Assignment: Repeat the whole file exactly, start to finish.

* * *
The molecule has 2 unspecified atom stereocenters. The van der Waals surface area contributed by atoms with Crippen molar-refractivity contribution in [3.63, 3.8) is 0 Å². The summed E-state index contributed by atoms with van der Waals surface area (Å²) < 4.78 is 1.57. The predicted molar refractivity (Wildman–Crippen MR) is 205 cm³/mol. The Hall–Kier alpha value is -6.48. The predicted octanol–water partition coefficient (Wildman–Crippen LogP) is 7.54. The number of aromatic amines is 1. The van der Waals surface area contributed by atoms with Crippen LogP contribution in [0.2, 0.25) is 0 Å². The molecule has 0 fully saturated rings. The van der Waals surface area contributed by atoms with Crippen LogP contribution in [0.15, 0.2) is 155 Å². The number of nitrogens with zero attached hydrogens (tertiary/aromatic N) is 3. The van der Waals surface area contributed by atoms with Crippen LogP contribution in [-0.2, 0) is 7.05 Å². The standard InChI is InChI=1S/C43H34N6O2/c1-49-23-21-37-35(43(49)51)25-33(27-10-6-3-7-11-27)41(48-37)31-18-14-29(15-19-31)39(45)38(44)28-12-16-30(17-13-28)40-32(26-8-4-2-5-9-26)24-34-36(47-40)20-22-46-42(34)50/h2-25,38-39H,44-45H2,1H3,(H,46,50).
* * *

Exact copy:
The molecule has 2 unspecified atom stereocenters. The van der Waals surface area contributed by atoms with Crippen molar-refractivity contribution in [3.63, 3.8) is 0 Å². The summed E-state index contributed by atoms with van der Waals surface area (Å²) < 4.78 is 1.57. The predicted molar refractivity (Wildman–Crippen MR) is 205 cm³/mol. The Hall–Kier alpha value is -6.48. The predicted octanol–water partition coefficient (Wildman–Crippen LogP) is 7.54. The number of aromatic amines is 1. The van der Waals surface area contributed by atoms with Crippen LogP contribution in [0.2, 0.25) is 0 Å². The molecule has 0 fully saturated rings. The van der Waals surface area contributed by atoms with Crippen LogP contribution in [0.15, 0.2) is 155 Å². The number of nitrogens with zero attached hydrogens (tertiary/aromatic N) is 3. The van der Waals surface area contributed by atoms with Crippen LogP contribution in [-0.2, 0) is 7.05 Å². The standard InChI is InChI=1S/C43H34N6O2/c1-49-23-21-37-35(43(49)51)25-33(27-10-6-3-7-11-27)41(48-37)31-18-14-29(15-19-31)39(45)38(44)28-12-16-30(17-13-28)40-32(26-8-4-2-5-9-26)24-34-36(47-40)20-22-46-42(34)50/h2-25,38-39H,44-45H2,1H3,(H,46,50).